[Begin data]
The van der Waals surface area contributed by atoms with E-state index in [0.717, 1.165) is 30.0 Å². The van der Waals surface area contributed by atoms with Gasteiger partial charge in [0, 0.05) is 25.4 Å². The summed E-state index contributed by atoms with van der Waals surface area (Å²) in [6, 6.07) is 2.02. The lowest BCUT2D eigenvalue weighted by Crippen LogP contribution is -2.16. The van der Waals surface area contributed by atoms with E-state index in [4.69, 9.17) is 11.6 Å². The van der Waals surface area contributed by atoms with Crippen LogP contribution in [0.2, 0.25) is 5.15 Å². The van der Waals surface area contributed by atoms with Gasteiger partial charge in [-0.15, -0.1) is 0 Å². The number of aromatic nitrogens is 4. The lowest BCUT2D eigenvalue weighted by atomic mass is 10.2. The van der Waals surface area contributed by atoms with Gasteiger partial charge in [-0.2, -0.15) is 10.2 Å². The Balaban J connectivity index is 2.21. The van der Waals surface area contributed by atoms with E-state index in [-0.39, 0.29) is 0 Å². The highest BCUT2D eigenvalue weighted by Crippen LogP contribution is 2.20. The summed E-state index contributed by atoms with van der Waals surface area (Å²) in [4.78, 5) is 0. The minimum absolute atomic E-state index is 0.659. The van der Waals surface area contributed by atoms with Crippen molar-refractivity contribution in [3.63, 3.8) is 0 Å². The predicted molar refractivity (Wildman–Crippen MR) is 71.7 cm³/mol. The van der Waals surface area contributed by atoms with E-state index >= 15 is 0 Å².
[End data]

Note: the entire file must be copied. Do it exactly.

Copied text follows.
The van der Waals surface area contributed by atoms with E-state index in [0.717, 1.165) is 30.0 Å². The van der Waals surface area contributed by atoms with Gasteiger partial charge in [0, 0.05) is 25.4 Å². The summed E-state index contributed by atoms with van der Waals surface area (Å²) in [6, 6.07) is 2.02. The lowest BCUT2D eigenvalue weighted by Crippen LogP contribution is -2.16. The van der Waals surface area contributed by atoms with E-state index in [4.69, 9.17) is 11.6 Å². The van der Waals surface area contributed by atoms with Crippen LogP contribution in [0.2, 0.25) is 5.15 Å². The van der Waals surface area contributed by atoms with Gasteiger partial charge in [-0.15, -0.1) is 0 Å². The number of aromatic nitrogens is 4. The lowest BCUT2D eigenvalue weighted by atomic mass is 10.2. The van der Waals surface area contributed by atoms with Gasteiger partial charge in [-0.2, -0.15) is 10.2 Å². The Balaban J connectivity index is 2.21. The van der Waals surface area contributed by atoms with E-state index in [-0.39, 0.29) is 0 Å². The highest BCUT2D eigenvalue weighted by Crippen LogP contribution is 2.20. The summed E-state index contributed by atoms with van der Waals surface area (Å²) in [4.78, 5) is 0. The minimum absolute atomic E-state index is 0.659. The van der Waals surface area contributed by atoms with Crippen molar-refractivity contribution in [3.63, 3.8) is 0 Å². The predicted molar refractivity (Wildman–Crippen MR) is 71.7 cm³/mol. The van der Waals surface area contributed by atoms with E-state index >= 15 is 0 Å².